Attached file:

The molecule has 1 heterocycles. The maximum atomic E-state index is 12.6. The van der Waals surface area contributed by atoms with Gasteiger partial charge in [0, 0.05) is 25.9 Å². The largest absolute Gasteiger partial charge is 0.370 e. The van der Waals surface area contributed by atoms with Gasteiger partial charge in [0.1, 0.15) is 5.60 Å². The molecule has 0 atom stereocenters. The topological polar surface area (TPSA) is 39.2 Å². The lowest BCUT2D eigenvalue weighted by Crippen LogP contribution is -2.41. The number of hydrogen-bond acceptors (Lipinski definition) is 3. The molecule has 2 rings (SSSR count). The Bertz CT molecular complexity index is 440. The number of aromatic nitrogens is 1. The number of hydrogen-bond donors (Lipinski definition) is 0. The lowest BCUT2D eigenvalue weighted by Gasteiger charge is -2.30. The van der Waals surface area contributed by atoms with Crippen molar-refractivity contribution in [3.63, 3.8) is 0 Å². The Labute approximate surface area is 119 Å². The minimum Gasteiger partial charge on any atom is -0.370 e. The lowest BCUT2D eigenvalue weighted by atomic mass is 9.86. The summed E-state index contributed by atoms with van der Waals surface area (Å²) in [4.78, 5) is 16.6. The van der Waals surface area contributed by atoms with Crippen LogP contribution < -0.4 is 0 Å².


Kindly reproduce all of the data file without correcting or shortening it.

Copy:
The molecule has 1 heterocycles. The maximum atomic E-state index is 12.6. The van der Waals surface area contributed by atoms with Gasteiger partial charge in [0, 0.05) is 25.9 Å². The largest absolute Gasteiger partial charge is 0.370 e. The van der Waals surface area contributed by atoms with Gasteiger partial charge in [0.1, 0.15) is 5.60 Å². The molecule has 0 atom stereocenters. The topological polar surface area (TPSA) is 39.2 Å². The lowest BCUT2D eigenvalue weighted by Crippen LogP contribution is -2.41. The number of hydrogen-bond acceptors (Lipinski definition) is 3. The molecule has 2 rings (SSSR count). The Bertz CT molecular complexity index is 440. The number of aromatic nitrogens is 1. The number of hydrogen-bond donors (Lipinski definition) is 0. The lowest BCUT2D eigenvalue weighted by Gasteiger charge is -2.30. The van der Waals surface area contributed by atoms with Crippen molar-refractivity contribution in [3.63, 3.8) is 0 Å². The Labute approximate surface area is 119 Å². The minimum Gasteiger partial charge on any atom is -0.370 e. The lowest BCUT2D eigenvalue weighted by atomic mass is 9.86. The summed E-state index contributed by atoms with van der Waals surface area (Å²) in [4.78, 5) is 16.6. The van der Waals surface area contributed by atoms with Crippen LogP contribution < -0.4 is 0 Å².